Nuclear Power Argumentative Essay by academic

Nuclear Power
A discussion of the arguments for and against nuclear power.
# 27728 | 1,890 words | 9 sources | MLA | 2002 | US
Published on Jun 17, 2003 in Physics (Matter and Energy) , Public Administration (General)

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This paper examines how nuclear power is one of the most divisive issues in America today and how opponents of nuclear power have succeeded in convincing people to oppose the construction of new plants and to fight the relicensing of old plants. It puts forth some of the arguments from both sides to support their positions and looks at issues such as the question of safety and need for nuclear power plants and the of storing nuclear waste. It analyzes how proponents of nuclear power present convincing arguments for the continued and expanded uses of nuclear power in this country and how they claim that the objections raised by opponents lack validity and are contrary to the facts and our experience.

From the Paper:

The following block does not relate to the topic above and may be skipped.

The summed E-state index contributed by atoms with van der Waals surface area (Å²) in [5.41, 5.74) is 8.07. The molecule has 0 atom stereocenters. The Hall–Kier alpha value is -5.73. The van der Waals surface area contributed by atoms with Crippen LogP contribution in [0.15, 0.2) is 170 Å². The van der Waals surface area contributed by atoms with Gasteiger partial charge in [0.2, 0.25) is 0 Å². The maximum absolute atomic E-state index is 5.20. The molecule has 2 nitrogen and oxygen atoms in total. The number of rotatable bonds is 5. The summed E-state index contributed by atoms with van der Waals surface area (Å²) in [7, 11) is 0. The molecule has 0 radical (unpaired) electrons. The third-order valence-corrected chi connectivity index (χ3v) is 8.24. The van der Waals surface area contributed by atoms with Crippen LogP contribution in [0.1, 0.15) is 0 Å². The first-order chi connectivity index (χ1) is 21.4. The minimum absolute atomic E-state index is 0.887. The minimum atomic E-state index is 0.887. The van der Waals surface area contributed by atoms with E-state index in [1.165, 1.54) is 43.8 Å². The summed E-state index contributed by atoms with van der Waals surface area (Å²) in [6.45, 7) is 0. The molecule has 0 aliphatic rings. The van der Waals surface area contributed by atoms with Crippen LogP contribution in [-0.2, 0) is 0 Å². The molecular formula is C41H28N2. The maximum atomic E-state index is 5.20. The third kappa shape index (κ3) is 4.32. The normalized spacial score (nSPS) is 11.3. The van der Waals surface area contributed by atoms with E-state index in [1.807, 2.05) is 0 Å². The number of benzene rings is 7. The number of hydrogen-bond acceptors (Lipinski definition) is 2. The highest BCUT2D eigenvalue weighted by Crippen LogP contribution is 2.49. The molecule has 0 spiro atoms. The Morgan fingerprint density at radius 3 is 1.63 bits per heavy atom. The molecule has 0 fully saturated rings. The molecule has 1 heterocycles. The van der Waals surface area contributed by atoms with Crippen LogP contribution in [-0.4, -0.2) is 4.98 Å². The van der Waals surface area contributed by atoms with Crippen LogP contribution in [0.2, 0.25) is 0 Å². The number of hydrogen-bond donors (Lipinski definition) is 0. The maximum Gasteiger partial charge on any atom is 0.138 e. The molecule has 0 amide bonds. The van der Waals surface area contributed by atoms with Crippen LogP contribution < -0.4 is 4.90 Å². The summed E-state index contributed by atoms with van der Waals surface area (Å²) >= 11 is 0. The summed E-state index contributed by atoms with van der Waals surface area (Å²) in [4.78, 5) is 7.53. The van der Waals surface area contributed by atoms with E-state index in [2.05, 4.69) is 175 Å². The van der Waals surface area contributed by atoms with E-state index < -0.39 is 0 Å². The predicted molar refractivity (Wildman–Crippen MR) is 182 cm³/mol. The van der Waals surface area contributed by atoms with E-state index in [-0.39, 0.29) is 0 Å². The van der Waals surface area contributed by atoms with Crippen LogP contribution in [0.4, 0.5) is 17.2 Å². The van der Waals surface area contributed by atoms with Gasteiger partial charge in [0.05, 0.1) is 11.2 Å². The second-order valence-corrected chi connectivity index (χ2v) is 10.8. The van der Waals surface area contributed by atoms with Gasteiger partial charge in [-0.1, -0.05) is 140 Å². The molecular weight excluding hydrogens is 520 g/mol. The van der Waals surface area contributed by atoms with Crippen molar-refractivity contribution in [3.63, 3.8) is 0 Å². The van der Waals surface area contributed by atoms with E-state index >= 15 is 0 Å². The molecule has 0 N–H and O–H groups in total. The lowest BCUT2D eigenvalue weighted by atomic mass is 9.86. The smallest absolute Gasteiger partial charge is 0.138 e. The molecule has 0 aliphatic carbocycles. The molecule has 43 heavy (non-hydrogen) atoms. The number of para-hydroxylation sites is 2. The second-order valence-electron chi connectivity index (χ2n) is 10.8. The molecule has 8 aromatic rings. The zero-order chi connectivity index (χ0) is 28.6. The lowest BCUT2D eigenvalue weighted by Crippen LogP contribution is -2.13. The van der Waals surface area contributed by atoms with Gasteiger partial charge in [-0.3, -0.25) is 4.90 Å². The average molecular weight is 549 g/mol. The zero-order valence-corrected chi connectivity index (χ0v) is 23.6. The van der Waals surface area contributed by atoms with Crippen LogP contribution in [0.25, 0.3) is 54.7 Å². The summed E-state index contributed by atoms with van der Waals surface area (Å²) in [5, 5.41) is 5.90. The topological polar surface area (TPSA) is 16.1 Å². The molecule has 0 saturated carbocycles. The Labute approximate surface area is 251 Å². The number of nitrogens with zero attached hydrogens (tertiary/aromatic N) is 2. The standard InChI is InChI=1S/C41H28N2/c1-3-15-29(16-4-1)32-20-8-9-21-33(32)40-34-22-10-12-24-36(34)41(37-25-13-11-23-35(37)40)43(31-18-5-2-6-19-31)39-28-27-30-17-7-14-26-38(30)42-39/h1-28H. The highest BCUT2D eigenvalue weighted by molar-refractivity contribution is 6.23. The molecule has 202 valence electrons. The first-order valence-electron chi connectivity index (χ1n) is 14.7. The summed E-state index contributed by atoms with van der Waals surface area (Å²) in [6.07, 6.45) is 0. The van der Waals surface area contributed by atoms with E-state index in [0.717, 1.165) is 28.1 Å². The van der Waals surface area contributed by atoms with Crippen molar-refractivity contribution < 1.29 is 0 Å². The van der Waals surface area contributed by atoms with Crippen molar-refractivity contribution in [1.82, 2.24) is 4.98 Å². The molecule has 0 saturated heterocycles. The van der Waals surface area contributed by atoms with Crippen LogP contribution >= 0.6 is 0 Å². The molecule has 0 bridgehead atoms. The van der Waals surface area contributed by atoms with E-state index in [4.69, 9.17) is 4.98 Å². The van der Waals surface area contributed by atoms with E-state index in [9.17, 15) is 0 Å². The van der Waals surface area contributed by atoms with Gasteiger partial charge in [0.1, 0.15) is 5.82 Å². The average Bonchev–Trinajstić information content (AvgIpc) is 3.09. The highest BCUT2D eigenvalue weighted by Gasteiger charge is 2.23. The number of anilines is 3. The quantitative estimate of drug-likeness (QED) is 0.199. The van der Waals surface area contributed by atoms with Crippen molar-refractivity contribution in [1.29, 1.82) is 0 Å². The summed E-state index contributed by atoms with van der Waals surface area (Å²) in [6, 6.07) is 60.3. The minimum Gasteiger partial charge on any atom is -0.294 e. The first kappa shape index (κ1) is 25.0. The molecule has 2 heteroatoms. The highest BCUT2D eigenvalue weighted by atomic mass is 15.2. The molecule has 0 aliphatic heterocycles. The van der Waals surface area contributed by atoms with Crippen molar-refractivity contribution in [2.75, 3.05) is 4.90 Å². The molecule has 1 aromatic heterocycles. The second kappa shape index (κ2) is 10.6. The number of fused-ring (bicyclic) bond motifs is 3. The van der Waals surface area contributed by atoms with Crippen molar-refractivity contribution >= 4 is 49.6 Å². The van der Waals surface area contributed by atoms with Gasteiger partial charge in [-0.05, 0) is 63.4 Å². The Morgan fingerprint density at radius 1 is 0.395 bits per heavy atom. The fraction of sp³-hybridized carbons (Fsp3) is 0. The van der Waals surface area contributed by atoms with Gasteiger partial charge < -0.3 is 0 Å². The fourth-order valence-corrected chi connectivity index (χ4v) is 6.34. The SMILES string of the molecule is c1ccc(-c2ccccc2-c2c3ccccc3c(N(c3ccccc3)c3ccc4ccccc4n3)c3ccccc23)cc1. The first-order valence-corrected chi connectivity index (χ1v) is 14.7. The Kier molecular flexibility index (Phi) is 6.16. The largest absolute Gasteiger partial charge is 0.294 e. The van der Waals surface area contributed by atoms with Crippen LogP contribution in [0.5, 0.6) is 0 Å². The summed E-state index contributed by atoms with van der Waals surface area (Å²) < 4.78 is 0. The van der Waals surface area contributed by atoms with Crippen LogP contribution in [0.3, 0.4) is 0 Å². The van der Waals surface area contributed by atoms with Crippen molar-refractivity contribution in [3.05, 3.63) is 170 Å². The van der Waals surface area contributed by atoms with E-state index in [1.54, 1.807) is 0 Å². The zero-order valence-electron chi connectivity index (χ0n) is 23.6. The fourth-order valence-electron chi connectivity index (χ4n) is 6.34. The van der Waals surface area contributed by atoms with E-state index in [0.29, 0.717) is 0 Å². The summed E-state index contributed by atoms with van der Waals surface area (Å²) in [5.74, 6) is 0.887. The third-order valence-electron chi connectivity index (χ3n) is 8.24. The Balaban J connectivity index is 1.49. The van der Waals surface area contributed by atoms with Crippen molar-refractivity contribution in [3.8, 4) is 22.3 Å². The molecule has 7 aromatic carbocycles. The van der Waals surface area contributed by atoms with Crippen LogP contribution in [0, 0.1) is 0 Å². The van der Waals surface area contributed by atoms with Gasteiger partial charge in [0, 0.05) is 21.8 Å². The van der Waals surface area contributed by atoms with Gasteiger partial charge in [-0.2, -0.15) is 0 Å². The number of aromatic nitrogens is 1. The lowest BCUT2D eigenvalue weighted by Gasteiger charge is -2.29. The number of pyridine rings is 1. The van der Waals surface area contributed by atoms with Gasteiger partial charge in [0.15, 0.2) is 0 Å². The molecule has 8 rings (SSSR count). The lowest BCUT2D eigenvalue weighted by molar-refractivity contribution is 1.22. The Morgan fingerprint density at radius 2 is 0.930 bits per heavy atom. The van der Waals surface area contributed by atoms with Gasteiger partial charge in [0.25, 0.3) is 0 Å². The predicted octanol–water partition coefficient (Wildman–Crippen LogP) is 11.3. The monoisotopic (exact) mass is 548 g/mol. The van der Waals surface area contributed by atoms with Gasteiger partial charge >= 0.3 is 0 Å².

"The opponents of nuclear power focus on the inherent lack of safety that they believe that the use of nuclear power entails. This includes both the dangers of radiation from nuclear power plants and the possibility of a catastrophic accident. First, the opponents say that radiation levels are higher in areas around nuclear power plants, and this leads to an increased number of deaths from cancer. They cite the case of the Pilgrim Nuclear Power Station in Plymouth, Massachusetts that went online in 1988. Responding to the concerns of local residents, the state conducted a study which found that there were fifty percent more cancer cases in the five towns around the plant than there were in the rest of the state. The power company had said that people in the area would receive 400 times less radiation from the plant than they would from natural sources. Further studies showed that the risk of getting cancer was four times higher for people living within ten miles of the plant than for other parts of the state. "

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Nuclear Power (2003, June 17) Retrieved January 28, 2023, from

MLA Format

"Nuclear Power" 17 June 2003. Web. 28 January. 2023. <>